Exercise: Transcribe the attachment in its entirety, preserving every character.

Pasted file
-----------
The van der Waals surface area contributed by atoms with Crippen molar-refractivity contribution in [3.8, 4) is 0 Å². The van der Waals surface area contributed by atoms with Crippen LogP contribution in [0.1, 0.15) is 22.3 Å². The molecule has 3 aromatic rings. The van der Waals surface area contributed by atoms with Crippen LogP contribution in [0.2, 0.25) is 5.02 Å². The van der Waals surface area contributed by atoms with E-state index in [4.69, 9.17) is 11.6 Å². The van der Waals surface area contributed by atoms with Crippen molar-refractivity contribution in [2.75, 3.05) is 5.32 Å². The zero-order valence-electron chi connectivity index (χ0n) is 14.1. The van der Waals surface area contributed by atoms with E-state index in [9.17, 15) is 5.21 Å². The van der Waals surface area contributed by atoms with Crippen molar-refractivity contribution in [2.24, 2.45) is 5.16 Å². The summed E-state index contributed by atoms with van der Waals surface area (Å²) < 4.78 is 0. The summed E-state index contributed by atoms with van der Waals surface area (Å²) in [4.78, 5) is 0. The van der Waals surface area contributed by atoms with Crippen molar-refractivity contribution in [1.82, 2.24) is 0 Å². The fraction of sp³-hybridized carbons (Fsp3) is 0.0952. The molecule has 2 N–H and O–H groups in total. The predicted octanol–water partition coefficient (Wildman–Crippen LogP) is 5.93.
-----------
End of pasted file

The van der Waals surface area contributed by atoms with Crippen molar-refractivity contribution in [3.8, 4) is 0 Å². The van der Waals surface area contributed by atoms with Crippen LogP contribution in [0.1, 0.15) is 22.3 Å². The molecule has 3 aromatic rings. The van der Waals surface area contributed by atoms with Crippen LogP contribution in [0.2, 0.25) is 5.02 Å². The van der Waals surface area contributed by atoms with E-state index in [4.69, 9.17) is 11.6 Å². The van der Waals surface area contributed by atoms with Crippen molar-refractivity contribution in [2.75, 3.05) is 5.32 Å². The zero-order valence-electron chi connectivity index (χ0n) is 14.1. The van der Waals surface area contributed by atoms with E-state index in [9.17, 15) is 5.21 Å². The van der Waals surface area contributed by atoms with Crippen molar-refractivity contribution in [2.24, 2.45) is 5.16 Å². The summed E-state index contributed by atoms with van der Waals surface area (Å²) < 4.78 is 0. The summed E-state index contributed by atoms with van der Waals surface area (Å²) in [4.78, 5) is 0. The van der Waals surface area contributed by atoms with Crippen molar-refractivity contribution in [1.82, 2.24) is 0 Å². The fraction of sp³-hybridized carbons (Fsp3) is 0.0952. The molecule has 2 N–H and O–H groups in total. The predicted octanol–water partition coefficient (Wildman–Crippen LogP) is 5.93.